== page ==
Please keep up with all of my old Graphic Novel Reviews here as I quest for 365 in 365 days! Or hit up #GN365 on Twitter.
Happy Monday! No specific theme this week…just some cool books that you should know about!
Author(s): Iasmin Omar Ata
Publisher: Gallery 13/Simon & Schuster (2017)
Age Rating: 17+
I was in Barnes & Noble on Sunday to grade some essays and support a local book fair, so I went to the graphic novel section to get a new book, and MIS(H)ADRA just popped out at me: dark cover with strange shapes, slightly large in physical size, and a quote on the cover from my eventual friend Bryan Lee O’Malley. Knowing nothing else, I bought the book.
Wow, am I glad I picked up this gem!
About, Issac, a college-aged student that is suffering from epilepsy come on late in his life, MIS(H)ADRA opens the door to conversations about chronic illness and the way it is perceived by those that suffer from illness and those around it. When someone looks normal, everyone just assumes that they are normal. Things can never be that bad if one LOOKS healthy, right? I have people in my life with chronic illness, and believe me, healthy people just don’t get it.
But this book does a stunning job of allowing readers to experience the anxiety, pressure, and thought processes of those struggling with invisible illnesses. Author Iasmin Omar Ata, having his own experiences with epilepsy, uses line and color to indicate how Issac is feeling throughout the book. When he is mostly fine, the pages and panels are mostly clean with white backgrounds, but when he is feeling a seizure coming on or becoming panicked, the pages go dark and strange lines and images of daggers take over the pages until things become settled for Issac.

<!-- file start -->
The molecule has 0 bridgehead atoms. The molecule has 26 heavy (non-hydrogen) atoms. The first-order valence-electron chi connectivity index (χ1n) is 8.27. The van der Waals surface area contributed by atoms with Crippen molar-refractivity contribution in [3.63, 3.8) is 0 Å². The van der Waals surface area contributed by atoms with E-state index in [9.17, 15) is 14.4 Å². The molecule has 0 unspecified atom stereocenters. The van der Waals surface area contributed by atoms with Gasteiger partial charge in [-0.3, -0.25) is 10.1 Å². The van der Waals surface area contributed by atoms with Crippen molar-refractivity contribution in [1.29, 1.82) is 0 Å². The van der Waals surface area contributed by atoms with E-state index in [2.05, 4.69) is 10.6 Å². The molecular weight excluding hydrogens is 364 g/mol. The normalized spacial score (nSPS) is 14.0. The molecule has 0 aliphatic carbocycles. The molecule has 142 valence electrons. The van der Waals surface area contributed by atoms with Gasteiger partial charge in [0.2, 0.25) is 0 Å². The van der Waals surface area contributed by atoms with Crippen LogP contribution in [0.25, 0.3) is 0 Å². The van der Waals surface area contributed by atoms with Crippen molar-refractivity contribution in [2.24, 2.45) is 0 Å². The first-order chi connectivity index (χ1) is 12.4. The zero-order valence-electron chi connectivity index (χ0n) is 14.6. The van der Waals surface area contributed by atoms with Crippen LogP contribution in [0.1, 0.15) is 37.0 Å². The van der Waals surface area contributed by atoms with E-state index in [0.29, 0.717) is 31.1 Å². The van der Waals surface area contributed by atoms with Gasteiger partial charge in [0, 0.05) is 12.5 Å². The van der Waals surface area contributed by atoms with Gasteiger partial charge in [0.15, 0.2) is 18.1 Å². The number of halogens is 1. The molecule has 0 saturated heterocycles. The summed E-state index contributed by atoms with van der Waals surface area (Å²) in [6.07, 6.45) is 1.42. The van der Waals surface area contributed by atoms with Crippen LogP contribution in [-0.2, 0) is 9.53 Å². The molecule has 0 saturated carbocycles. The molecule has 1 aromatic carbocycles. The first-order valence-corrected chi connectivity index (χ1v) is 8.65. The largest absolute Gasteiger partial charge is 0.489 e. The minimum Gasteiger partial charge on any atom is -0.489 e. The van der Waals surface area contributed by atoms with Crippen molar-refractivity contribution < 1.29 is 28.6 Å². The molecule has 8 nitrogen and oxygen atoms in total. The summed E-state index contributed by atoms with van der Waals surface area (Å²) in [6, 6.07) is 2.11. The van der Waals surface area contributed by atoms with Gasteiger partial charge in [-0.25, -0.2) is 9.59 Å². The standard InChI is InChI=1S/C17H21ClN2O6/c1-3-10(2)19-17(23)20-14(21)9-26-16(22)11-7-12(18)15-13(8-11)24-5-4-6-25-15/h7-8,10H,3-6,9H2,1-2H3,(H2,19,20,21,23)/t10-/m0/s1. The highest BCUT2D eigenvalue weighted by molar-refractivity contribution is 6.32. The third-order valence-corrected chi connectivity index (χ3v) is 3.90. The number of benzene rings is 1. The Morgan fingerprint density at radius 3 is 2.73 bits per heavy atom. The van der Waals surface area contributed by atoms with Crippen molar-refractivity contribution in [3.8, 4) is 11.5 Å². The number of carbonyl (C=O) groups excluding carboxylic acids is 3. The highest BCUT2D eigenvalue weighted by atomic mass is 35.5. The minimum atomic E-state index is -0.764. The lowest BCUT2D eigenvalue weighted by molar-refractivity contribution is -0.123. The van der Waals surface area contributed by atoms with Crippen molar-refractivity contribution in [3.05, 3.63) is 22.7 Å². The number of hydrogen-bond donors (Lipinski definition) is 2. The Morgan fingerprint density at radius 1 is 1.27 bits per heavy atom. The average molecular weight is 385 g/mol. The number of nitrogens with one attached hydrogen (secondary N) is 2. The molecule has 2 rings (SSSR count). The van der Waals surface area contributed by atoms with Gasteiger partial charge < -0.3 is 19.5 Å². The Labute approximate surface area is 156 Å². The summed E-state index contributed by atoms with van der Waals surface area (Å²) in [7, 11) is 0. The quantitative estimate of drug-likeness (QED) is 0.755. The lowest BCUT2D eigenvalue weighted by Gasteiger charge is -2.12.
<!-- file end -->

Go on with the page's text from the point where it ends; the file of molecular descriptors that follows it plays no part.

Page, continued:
Issac’s condition does cause some waves with people in his life, especially his father who has a hard time believing how serious Issac’s condition can be; however, Issac learns that there are people out there that he can confide in and lean on when necessary. Issac let’s us know that it’s OK to reach out for help when you need it. And while the book does not end with a parade of puppies and rainbows, I think it’s safe to say that Issac is much happier at the end of the book than at the start. The truth of this book can be hard to witness, but Iasmin Omar Ata gives it to us in ways that we can handle.
This is an important book. I know at least three people in my life that I will recommend it to simply because of the things they have gone through, but not just that; it’s good to use books like this to build empathy in readers. I would not give this book to younger students because of the language (some F-Bombs), but older students can for sure handle this book, and I would give it to a younger niece or nephew is applicable. It’s valuable to know and learn about the struggles of others.
Keep this one on your shelf. You will lend it out.
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